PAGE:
A majority of Wyomingites want federal public lands, such as those pictured here in the Wyoming Range, to remain under federal management, according to a recent poll (Photo courtesy of Buzz Hettick)

Results from a recent poll reveal people don’t want their public lands sold. Most Westerners, including a majority of Wyomingites, want to maintain and protect federal land in their home states, according to Colorado College’s Conservation in the West poll, the results of which were released last week.

In Wyoming, 54 percent of respondents said they oppose giving state governments control over federal public land. Seventy-two percent oppose selling significant holdings of public lands, such as national forests, to reduce budget deficits.

The survey polled 400 registered voters in Wyoming using both land lines and cell phones. Those surveyed reflected the political demographics of the state.

The survey results didn’t surprise Dubois resident Nick Dobric, the Wyoming field representative with the Theodore Roosevelt Conservation Partnership and a former hunting guide. In Wyoming, more than 1,000 sportsmen have signed the Sportsmen Access Petition opposing public land sales, he said.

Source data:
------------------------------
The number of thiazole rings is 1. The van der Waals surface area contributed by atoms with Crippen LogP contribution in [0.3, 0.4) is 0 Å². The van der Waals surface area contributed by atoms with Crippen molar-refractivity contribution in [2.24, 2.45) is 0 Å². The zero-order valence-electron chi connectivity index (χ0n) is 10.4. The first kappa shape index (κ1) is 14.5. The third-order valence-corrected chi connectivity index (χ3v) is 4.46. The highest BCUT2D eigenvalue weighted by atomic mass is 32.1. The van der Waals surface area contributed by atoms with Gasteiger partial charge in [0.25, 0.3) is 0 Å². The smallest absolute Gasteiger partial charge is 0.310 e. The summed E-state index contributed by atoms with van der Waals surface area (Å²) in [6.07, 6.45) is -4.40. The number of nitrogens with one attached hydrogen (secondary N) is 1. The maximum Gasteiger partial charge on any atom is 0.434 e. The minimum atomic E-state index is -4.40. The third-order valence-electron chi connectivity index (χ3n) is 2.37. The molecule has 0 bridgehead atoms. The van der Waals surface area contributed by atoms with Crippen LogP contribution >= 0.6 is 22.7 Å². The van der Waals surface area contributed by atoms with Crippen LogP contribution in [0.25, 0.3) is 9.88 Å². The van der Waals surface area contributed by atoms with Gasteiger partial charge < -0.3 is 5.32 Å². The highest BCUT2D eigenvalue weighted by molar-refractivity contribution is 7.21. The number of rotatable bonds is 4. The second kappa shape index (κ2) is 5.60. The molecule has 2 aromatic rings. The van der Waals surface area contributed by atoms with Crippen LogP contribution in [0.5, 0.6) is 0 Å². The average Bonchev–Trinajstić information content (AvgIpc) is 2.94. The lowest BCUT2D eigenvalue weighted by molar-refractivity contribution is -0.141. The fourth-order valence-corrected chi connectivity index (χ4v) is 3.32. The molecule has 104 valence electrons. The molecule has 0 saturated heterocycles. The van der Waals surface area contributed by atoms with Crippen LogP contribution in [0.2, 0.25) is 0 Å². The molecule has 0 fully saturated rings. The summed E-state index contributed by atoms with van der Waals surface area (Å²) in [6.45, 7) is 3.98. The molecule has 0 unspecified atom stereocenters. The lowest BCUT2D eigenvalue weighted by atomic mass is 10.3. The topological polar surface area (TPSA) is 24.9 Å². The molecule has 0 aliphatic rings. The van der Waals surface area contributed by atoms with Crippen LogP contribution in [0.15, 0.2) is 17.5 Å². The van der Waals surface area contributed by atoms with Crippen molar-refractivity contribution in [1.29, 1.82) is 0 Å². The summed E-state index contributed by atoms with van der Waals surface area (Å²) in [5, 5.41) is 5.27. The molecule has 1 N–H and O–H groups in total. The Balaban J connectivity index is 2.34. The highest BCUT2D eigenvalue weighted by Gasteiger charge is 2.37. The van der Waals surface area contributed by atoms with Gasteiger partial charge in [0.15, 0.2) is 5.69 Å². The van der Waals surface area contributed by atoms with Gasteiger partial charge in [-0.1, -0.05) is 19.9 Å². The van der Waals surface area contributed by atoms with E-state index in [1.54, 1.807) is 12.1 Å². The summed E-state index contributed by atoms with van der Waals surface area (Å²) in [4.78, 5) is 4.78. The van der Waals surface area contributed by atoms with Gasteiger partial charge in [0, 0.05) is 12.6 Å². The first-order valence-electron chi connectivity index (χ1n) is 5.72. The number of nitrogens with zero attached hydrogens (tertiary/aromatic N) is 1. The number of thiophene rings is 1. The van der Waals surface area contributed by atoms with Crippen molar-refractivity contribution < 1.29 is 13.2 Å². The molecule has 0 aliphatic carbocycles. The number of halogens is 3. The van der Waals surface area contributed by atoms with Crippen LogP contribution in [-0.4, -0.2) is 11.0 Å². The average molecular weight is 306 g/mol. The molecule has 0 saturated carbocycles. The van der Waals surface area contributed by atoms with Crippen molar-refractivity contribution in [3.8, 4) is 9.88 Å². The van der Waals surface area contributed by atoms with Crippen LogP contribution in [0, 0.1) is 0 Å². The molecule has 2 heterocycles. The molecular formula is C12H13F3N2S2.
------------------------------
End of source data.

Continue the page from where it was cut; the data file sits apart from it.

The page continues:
Public land management is far from perfect, in Dobric’s opinion, but transferring management to the states, which have different and more prohibitive recreation rules, and lack adequate management funds, is not a solution. Sportsmen depend on these lands.

It’s why Jeff Muratore lives in Wyoming. Muratore moved to Casper when he was 5 years old. Fifty-three years later it’s still home. “Absolutely it’s the outdoors and hunting on public land,” he said of what has kept him in Wyoming.

Most of the people he knows share his opinion that federal lands should not be transferred to state control. “State lands are managed to maximize profits…. Recreation is literally on the bottom of the list of important use,” he said. “That is not my idea of how public lands should be managed.”